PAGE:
From: "\"Doc\" Bruce K. Melson" <>



The HHS, NIH and CDC could easily solve the puzzling malaise of CFS if

they stopped overlooking the clues that suggest infectious pathogens are

the most likely cause. 


An official CDC report entitled, "FY 2000 Overview of the Chronic Fatigue

Syndrome Program-Centers for Disease Control and Prevention," presented

at the February 2000 Chronic Fatigue Syndrome Coordinating Committee

(CFSCC) meeting, stated:  "The peer review committee and Board of

Scientific Counselors were concerned that CFS laboratory efforts were

over-committed to gene expression analysis and strongly recommended CDC

develop a program to search for novel or poorly characterized infectious

agents in CFS patients." *


The HHS, NIH, CDC and the CFSCC rejected the advice of these twenty-six

scientists and research peers of the CDC.  The June 2000 GAO Report on

Chronic Fatigue Syndrome confirmed the lack of research conducted by the

NIH and CDC to find infectious pathogens in CFS patients. 


In October 2000, Donna Dean, Ph.D., former co-chair of the CFSCC,

organized a CFS State of the Science (S.O.S.) Meeting for the NIH and

CDC.  Dr. Dean excluded infectious disease specialists.  This is

important because future CFS research grants will be based on the

theories presented at that S.O.S. Meeting.  Additionally, without

consulting the CFSCC, Dr. Dean moved CFS from the National Institute of

Allergy and Infectious Diseases into the obscure Office of Research on

Women's Health.   No other disease has ever been housed there.  CFS is

now officially considered a woman's disease, despite the high numbers of

men who suffer from CFS.  No other disease shared by both sexes has ever

been so designated.


During the February 2000 CFS S.O.S. Meeting, the mycoplasma researcher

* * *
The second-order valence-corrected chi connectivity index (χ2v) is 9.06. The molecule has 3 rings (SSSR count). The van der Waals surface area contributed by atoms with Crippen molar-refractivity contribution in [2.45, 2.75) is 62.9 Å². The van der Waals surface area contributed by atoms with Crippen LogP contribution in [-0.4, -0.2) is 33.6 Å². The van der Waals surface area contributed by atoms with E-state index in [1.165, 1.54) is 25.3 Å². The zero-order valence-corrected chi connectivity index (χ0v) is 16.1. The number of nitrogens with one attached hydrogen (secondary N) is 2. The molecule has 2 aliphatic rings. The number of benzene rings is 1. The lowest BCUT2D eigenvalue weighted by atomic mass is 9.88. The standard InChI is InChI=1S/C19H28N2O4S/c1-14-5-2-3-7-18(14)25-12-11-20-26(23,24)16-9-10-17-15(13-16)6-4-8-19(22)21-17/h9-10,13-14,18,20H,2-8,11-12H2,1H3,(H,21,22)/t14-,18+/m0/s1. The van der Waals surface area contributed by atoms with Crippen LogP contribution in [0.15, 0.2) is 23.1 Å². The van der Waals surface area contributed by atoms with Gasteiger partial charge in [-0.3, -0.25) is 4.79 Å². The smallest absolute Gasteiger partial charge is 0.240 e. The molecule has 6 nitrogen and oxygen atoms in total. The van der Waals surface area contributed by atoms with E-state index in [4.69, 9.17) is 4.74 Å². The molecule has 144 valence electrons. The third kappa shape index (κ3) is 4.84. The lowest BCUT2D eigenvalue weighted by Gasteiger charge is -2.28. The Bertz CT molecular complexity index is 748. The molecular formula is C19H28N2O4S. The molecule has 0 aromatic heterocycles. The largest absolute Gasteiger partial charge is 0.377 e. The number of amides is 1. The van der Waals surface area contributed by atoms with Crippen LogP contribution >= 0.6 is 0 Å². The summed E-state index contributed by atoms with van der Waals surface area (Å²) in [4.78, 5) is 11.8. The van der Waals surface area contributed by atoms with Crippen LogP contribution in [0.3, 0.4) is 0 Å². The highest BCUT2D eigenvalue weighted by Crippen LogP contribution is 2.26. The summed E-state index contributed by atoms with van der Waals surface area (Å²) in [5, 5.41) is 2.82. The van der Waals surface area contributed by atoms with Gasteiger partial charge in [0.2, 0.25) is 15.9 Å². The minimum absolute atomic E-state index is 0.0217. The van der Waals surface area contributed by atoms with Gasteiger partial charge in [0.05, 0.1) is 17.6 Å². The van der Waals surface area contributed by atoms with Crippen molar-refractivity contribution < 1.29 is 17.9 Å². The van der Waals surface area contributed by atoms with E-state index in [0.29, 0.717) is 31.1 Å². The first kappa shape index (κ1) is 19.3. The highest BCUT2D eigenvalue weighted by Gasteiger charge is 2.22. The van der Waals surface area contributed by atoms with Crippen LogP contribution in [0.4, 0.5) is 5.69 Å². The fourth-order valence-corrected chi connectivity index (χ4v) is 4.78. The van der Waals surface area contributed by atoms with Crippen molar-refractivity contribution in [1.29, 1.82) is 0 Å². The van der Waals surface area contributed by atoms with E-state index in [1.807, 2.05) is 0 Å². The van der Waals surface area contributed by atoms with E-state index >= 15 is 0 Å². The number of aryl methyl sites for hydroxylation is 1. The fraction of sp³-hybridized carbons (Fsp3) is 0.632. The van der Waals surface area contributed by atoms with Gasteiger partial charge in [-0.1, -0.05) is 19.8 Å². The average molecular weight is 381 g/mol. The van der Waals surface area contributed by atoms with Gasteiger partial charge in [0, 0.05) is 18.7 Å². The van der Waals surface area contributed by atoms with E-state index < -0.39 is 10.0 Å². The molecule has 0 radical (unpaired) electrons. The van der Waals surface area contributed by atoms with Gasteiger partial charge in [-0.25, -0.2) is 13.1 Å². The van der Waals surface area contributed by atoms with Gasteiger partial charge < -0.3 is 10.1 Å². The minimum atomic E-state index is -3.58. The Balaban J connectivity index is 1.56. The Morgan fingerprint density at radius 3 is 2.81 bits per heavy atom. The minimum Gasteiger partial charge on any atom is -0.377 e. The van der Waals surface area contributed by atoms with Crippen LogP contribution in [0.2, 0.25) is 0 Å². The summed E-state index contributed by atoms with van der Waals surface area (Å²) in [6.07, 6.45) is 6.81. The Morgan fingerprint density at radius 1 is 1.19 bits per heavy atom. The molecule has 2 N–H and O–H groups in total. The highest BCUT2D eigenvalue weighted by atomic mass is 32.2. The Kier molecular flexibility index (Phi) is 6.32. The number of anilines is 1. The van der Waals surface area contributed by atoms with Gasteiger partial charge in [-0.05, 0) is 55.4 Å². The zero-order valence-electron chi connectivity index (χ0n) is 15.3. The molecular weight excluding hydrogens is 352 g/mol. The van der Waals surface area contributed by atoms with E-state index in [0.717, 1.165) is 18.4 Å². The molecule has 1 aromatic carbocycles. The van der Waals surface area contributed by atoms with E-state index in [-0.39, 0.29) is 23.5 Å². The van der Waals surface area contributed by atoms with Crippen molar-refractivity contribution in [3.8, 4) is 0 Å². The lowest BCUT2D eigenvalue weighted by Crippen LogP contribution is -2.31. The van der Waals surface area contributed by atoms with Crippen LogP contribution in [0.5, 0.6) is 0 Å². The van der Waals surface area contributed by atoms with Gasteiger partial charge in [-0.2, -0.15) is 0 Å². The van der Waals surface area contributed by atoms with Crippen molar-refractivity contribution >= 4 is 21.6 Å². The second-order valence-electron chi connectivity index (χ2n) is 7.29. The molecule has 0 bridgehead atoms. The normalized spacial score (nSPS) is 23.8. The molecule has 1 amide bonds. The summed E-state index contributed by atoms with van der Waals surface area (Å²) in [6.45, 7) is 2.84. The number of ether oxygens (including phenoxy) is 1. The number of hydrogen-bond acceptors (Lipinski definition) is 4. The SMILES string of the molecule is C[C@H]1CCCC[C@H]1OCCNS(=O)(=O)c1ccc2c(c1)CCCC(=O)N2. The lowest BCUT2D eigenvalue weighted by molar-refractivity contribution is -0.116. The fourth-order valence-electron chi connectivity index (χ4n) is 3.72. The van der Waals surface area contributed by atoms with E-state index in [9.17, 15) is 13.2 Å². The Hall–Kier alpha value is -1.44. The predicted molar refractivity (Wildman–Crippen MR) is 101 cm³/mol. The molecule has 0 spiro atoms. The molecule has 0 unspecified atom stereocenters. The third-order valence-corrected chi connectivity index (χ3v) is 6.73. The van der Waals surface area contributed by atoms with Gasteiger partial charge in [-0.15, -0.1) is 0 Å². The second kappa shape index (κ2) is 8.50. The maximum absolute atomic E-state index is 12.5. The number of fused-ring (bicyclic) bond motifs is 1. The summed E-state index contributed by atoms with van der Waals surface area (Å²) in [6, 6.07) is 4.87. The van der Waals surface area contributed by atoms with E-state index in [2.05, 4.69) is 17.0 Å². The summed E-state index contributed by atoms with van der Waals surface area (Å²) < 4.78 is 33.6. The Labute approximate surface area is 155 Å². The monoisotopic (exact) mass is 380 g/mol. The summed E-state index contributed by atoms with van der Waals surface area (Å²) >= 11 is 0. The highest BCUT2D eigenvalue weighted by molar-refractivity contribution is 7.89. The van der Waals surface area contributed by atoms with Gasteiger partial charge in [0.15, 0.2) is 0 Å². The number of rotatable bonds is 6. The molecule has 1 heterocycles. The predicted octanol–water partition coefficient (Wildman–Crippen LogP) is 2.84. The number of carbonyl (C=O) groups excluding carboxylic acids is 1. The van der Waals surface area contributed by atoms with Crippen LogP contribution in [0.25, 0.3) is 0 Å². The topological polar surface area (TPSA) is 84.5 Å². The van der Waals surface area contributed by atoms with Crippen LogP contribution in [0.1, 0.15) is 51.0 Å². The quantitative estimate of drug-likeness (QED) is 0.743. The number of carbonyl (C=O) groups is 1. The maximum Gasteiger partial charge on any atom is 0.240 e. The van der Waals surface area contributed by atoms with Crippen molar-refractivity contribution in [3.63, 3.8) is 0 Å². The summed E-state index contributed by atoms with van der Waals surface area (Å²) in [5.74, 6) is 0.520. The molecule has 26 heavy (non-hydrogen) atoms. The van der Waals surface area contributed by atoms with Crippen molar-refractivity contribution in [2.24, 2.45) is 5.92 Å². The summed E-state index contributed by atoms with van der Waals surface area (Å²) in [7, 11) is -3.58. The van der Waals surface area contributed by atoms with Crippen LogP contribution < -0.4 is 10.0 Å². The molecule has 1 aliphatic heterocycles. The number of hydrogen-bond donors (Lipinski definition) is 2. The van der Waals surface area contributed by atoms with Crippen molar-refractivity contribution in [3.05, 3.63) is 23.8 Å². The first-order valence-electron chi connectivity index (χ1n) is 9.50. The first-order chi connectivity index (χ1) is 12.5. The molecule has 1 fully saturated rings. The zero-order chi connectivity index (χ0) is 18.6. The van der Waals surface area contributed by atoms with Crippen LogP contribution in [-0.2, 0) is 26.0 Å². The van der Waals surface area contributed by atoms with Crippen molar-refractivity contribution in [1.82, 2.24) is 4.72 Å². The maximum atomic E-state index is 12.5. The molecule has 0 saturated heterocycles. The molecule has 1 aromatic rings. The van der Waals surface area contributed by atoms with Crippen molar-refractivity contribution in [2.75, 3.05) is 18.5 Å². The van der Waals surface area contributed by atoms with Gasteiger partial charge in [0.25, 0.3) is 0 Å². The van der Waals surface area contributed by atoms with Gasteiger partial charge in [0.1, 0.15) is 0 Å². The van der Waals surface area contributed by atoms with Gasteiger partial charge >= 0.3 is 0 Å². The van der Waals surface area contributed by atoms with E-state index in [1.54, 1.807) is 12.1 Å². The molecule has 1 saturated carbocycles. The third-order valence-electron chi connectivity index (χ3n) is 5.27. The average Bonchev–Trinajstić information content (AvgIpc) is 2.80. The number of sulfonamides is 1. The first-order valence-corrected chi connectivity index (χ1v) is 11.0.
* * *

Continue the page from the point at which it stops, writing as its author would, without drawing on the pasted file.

Gail Cassell, Ph.D. was the chairperson.  During that meeting, Lieutenant

Colonel Charles C. Engel, Jr., M.D., M.P.H., and Sam Donta, M.D., of the

Veterans' Administration Gulf War Illness Study, gave extensive

preliminary reports and statistics.  They reported that the Veterans'

Administration had enrolled five hundred Gulf War Veterans for an

eighteen month double blind study, using doxycycline to treat three types

of mycoplasmal infections.   These infections were found in 40% of the

Veterans whom they tested.   These are the same types of mycoplasmal

infections that are being found in civilian CFS and Fibromyalgia



However, the HHS, NIH and CDC omitted these percentages from the minutes

of both the February 2000 CFS S.O.S. Meeting and the February 2000 CFSCC

Meeting.  Additionally, the entire minutes of the February 2000 CFSCC

Meeting have been nearly inaccessible to the public for over a year.  The

minutes of all other CFSCC Meetings are easily accessible.  Despite our

repeated requests to correct this situation, nothing has been done.


These omissions are particularly disturbing in light of recent European

studies with CFS patients.  During the January 2001 America Association

for Chronic Fatigue Syndrome (AACFS) Meeting in Seattle, Belgian

physician Kenny De Meirleir, MD, reported finding mycoplasmal infections

in 67% of his CFS patients.  He is successfully treating CFS patients

with long term antibiotics and his patients are not relapsing after

ending treatment. 


Official summaries of the AACFS meeting, presented by CFSCC member

Anthony Komaroff, MD, and David Bell, MD, failed to report Dr. De

Meirleir's mycoplasma findings or his antibiotic treatment protocol.

When we questioned Eleanor Hanna, current co-chair of the CFSCC, she

stated that she was not interested in funding research for mycoplasmal

infections in CFS patients.


The Mycoplasma Registry agrees with the peer review committee and Board

of Scientific Counselors.  We suggest  research on infectious pathogens

such as mycoplasma, chlamydia, rickettsia, brucella, streptococcus, and

HHV-6a, as causative agents of Chronic Fatigue Syndrome, Fibromyalgia and

Gulf War Illness.


The HHS, NIH and CDC appear to be determined to prevent research from

being conducted for mycoplasmal infections in Chronic Fatigue Syndrome

patients, despite the fact they have already funded more than five

hundred mycoplasma studies.  Their actions do indeed indicate a puzzling





Sean and Leslee Dudley

Mycoplasma Registry




"When the way comes to an end, then change - having changed, you pass through."

      I. Ching


 Bruce "Doc". Melson